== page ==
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Is Driving About to Get Easier?

New technology allows a car’s wheels to turn up to 360 degrees.

A car in a crowded parking lot with its wheels turned 180 degrees.
© Hyundai Motor Group

Do you notice anything unusual about this Hyundai Ioniq 5?

Ask a driver what’s most challenging about operating a car, and they’re likely to say it’s parallel parking—maneuvering a vehicle into a space between two cars already parked on the side of a street. Parallel parking requires three precise turns of the steering wheel (more turns might be needed for a tight parking spot or with a nervous driver). But what if a car’s wheels could rotate 90 degrees, allowing the car to move sideways, right into that spot? A new technology makes this, and more, possible.

Hyundai Mobis’s new e-corner system allows a vehicle’s wheels to turn so they’re perpendicular to the vehicle. This enables drivers to move the car sideways (Hyundai calls this “crab driving” because crabs move sideways), diagonally, and even in a full, 360-degree spin. The Hyundai Motor Group says this makes it easier not only to parallel park but also to maneuver around parking lots, narrow streets, and obstacles in the road.

An overhead view of a car next to a parallel parking spot alongside a closeup of the car with its wheels turned 180 degrees.
© Hyundai Motor Group
Hyundai says its e-corner system makes it easy to move a car sideways into a parking space.

The system, which may take years to become available in commercially sold cars, can be used only in electronic vehicles (EVs). That’s because, with e-corner, each wheel operates independently, with its own motor. (In traditional, gas-powered vehicles, the wheels are powered by the internal combustion engine.)

Hyundai Mobis tested the technology by installing it in an EV called a Hyundai Ioniq 5. But even though the Ioniq demonstrated the technology, e-corner won’t be limited to Hyundai vehicles. Mobis is a supply company owned by Hyundai, and it can sell the technology to many automakers.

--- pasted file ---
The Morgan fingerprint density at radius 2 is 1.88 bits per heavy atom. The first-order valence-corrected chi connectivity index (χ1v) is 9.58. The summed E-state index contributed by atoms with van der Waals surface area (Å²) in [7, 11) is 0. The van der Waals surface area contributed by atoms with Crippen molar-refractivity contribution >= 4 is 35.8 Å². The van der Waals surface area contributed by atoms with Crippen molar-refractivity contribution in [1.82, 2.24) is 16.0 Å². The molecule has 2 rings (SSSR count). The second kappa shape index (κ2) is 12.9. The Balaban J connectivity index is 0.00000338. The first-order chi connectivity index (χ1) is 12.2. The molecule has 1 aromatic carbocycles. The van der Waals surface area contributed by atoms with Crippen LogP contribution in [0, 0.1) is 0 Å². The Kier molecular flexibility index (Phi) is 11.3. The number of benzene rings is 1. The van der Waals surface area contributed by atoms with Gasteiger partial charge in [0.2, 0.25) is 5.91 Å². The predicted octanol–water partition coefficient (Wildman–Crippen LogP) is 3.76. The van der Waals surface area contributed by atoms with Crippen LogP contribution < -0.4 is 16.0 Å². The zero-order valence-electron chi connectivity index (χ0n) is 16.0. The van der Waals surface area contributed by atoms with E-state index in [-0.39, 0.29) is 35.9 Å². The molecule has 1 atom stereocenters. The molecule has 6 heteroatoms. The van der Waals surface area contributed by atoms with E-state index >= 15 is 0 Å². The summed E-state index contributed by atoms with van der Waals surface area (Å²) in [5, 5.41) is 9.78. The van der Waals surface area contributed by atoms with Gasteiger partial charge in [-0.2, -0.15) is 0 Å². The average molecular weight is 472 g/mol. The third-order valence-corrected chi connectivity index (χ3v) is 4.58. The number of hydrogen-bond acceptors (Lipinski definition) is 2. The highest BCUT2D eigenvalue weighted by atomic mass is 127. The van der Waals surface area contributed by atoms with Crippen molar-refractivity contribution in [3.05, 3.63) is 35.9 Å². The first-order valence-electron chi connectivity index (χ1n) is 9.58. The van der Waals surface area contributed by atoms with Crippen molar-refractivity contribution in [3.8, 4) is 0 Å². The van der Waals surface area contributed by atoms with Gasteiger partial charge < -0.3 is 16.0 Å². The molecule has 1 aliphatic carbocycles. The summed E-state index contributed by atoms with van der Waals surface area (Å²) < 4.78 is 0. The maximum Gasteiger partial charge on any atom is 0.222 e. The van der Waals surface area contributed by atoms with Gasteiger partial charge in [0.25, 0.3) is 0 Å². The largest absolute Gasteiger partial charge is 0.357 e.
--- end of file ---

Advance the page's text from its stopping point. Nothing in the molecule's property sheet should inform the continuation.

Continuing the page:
Did You Know?

© notviper–iStock/Getty Images, © Mr.siwabud Veerapaisarn/; Photo illustration Encyclopædia Britannica, Inc.

If you live in one of the states that’s labeled on this map, you won’t be tested on your parallel parking skills.

Is the ability to parallel park required to get a driver’s license in the United States? The answer is yes, unless you live in Alabama, Arkansas, California, Colorado, Florida, Illinois, Maryland, Nebraska, Nevada, North Carolina, Ohio, Oregon, South Dakota, Virginia, or Wyoming.

My New Car Comes With That?!

Most newer cars have features like a cupholder or a touch screen display. But over the years, some carmakers have introduced features that didn’t last long. Would these fairly weird features make you more likely to want a new ride?

Record Player

In 1956, Chrysler began installing record players in some of its cars’ dashboards. That may make sense since carmakers would later offer cassette tape and CD players. But the idea never really took off.

A woman sits at the steering wheel on an old car and puts a 45 record into a below-dashboard record player.
© Hulton-Deutsch Collection—Corbis/Getty Images

Coffee Maker

Carmaker Fiat offered an espresso maker as an option in its 2013 500L model. The machine worked only when the car wasn’t moving, to avoid any accidents with hot liquids. But despite this safety precaution, Fiat stopped offering the espresso maker—and doesn’t even make the 500L anymore.

Ice Maker

The 1984 Toyota Van had an optional tiny refrigerator that was cooled by the vehicle’s air conditioning lines. Inside the fridge, there were spill-proof ice trays!

Side by side photos of a dashboard ice maker closed and then open with ice cubes inside.
Tim Malone—Toyota Motor North America


When Honda first started making its CR-V, it included an outdoor shower attachment! This would have come in handy for people who decided to take a drive to the beach and needed to hose off their sandy feet.

Sweet Rides

Examples of cars from 1769, 1909, 1927, 1941, 1958, and 1970.
National Motor Museum, Beaulieu, Hampshire; Ford Motor Company; © Bright, Sigurbjornragnarsson/; National Motor Museum—Heritage Images, Ken Fermoyle—The Enthusiast Network/Getty Images; Photo composite Encyclopædia Britannica, Inc.

Did you know that the first automobile was invented in 1769? But it would take more than a century before cars were common. Learn more about autos at Britannica!






: the force that moves something forward : the force that propels something

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